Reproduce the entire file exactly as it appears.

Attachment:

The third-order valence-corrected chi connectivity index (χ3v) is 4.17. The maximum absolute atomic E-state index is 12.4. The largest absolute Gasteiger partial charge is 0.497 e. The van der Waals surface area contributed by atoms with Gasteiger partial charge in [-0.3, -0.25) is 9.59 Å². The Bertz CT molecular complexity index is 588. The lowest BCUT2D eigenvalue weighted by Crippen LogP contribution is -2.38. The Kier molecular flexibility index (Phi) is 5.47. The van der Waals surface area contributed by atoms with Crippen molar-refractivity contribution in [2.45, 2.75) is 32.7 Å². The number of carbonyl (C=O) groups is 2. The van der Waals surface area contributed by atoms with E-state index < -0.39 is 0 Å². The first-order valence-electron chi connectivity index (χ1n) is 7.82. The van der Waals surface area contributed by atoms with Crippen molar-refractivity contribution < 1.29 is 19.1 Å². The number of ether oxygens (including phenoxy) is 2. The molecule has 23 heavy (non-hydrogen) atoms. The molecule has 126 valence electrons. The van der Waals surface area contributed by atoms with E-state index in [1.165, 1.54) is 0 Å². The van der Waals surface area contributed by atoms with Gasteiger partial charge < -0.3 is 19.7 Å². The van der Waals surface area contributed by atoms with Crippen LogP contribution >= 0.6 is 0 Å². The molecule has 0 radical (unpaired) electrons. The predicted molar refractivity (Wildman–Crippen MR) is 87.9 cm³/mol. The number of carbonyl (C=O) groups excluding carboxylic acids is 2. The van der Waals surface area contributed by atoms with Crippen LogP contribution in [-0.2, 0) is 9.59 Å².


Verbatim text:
The third-order valence-corrected chi connectivity index (χ3v) is 4.17. The maximum absolute atomic E-state index is 12.4. The largest absolute Gasteiger partial charge is 0.497 e. The van der Waals surface area contributed by atoms with Gasteiger partial charge in [-0.3, -0.25) is 9.59 Å². The Bertz CT molecular complexity index is 588. The lowest BCUT2D eigenvalue weighted by Crippen LogP contribution is -2.38. The Kier molecular flexibility index (Phi) is 5.47. The van der Waals surface area contributed by atoms with Crippen molar-refractivity contribution in [2.45, 2.75) is 32.7 Å². The number of carbonyl (C=O) groups is 2. The van der Waals surface area contributed by atoms with E-state index < -0.39 is 0 Å². The first-order valence-electron chi connectivity index (χ1n) is 7.82. The van der Waals surface area contributed by atoms with Crippen molar-refractivity contribution < 1.29 is 19.1 Å². The number of ether oxygens (including phenoxy) is 2. The molecule has 23 heavy (non-hydrogen) atoms. The molecule has 126 valence electrons. The van der Waals surface area contributed by atoms with E-state index in [1.165, 1.54) is 0 Å². The van der Waals surface area contributed by atoms with Gasteiger partial charge < -0.3 is 19.7 Å². The van der Waals surface area contributed by atoms with Crippen LogP contribution >= 0.6 is 0 Å². The molecule has 0 radical (unpaired) electrons. The predicted molar refractivity (Wildman–Crippen MR) is 87.9 cm³/mol. The number of carbonyl (C=O) groups excluding carboxylic acids is 2. The van der Waals surface area contributed by atoms with Crippen LogP contribution in [-0.2, 0) is 9.59 Å².